INDIAN CAPTAIN SARDAR SINGH AND THE TEAM'S TOP SCORER RUPINDER PAL SINGH pose for photographers on their arrival at the IGI Airport in New Delhi after participating in CWG 2014 in Glasgow. India finished runner-up.-PTI

Confronted by the Aussies, the Indians failed yet again in the men’s hockey event. S.Thyagarajan takes stock.

The script remains unaltered. The silver medal is retained by India. Is it progress from 2010? Not by any stretch of the imagination. But CWG Glasgow 2014 was different from Delhi 2010. True, the finalists were the same, but the margin was restricted to half from the 8-0 drubbing at the Indian capital.

The Aussie ghost continues to be unfathomable. Every time it surfaces, India suffers, and with devastating effect. In Glasgow, the Indians were confronted by the Aussies twice; the first meeting evoked moderate admiration for the fight shown; but the title contest was insipid and uninspiring. The outcome was visible from the push-off. Only the margin required to be known.

India’s head-to-head against the Aussies is appalling. It has lost 70 of the 102 matches played with 16 drawn. In the CWG India draws a blank in five encounters.

Statistics, it is true, do not convey some elements like the nature and intensity of contests. But that India has been repeatedly outplayed tells its own tale.

The Aussies were outstanding in Glasgow. This is acknowledged without even a hint of hesitation. They scored 30 goals and won all the six games. Even minus the top stars, who bid adieu after the World Cup, the Australians showed they were strong as ever. With nine individual goals, Christopher Ciriello proved to be a menace.

India’s showing, however, generates a filament of optimism for the coming Asian Games. This is also largely due to the manner in which the Indians outplayed Malaysia and Korea in the last World Cup. Again, this can be wishful thinking. Victories from June to August need not stand the same scrutiny in a different venue or clime.

A clinical and critical dissection reveals once again the shortcomings of the frontline. The victory margins against Scotland and South Africa were flattering. But the high point, admittedly, was the recovery after trailing 0-2 to post a victory against New Zealand, usually a tormentor for India in many competitions. It was a noteworthy performance.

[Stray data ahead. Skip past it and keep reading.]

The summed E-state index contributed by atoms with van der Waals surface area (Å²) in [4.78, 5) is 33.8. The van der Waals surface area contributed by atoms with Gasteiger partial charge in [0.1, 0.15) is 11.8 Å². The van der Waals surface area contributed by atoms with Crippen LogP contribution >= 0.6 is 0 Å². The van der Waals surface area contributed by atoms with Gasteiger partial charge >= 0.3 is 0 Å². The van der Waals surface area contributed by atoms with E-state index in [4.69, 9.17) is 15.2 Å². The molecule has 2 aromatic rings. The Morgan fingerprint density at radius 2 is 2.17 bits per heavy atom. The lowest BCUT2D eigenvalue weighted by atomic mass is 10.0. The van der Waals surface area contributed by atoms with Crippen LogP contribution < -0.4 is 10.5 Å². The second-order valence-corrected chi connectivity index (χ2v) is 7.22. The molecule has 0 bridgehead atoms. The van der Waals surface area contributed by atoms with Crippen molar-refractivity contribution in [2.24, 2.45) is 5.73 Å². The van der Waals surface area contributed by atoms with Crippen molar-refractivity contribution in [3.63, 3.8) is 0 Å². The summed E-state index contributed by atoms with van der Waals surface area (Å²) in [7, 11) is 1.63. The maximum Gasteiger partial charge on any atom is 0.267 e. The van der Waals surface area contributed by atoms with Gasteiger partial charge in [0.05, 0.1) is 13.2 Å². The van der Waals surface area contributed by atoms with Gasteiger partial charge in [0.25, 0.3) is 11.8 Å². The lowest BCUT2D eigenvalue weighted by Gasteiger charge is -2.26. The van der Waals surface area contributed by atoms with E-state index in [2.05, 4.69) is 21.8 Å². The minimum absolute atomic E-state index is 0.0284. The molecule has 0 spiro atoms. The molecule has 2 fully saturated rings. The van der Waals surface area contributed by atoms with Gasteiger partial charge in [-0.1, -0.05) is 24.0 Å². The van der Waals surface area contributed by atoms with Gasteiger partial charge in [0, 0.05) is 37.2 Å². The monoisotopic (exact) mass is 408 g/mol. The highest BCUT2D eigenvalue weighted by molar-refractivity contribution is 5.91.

That the frontline was innocuous can be read from the fact that out of the 19 goals scored, six came from the defender, Rupinderpal Singh, through penalty corners and strokes. The return of Chandi and Danish obviously did not enhance in any way the strength and system of the frontline work.

The bulk of the work, however, came from the tried and tested Sardar Singh. He is overworked and looks burnt out. It was telling in the way he got himself involved in specks of rough play leading to his ban from the crucial semi-final against the Kiwis.

Neither England nor New Zealand lived up to their stature. However, high praise was reserved for England’s Andrew Jackson for netting nine goals.

Astonishing was the poor performance by Malaysia. The team is wallowing in a bad patch. It had finished last in the World Cup after all the euphoria of making the grade ahead of India.

The 8-1 thrashing by England in CWG 2014 paled into insignificance when Malaysia suffered a humiliating reverse against Trinidad and Tobago 2-4. A lot needs to be looked into before Malaysia sews up another combination for a podium finish at the Asian Games, like the 2010 edition in Guangzhou.

Expectedly, the hockey championship was a memorable “double” for the Aussies. The women pushed out England in a tie-breaker 3-1 after a 1-1 draw. Jody Kenny played a dominant part in the Aussies’ successes scoring 10 goals — the highest individual score in the event.

The fifth place for India in this section was in keeping with the form and the hopes generated at the time of departure. Jasjit Kaur’s six goals merit special mention. A podium finish would have justified the talk of progress under the foreign coach.

Taken as the prelude to the Asian Games, CWG-14 was a laboratory for the coaches to work on redesigning the approach and the proficiency required to reach the podium.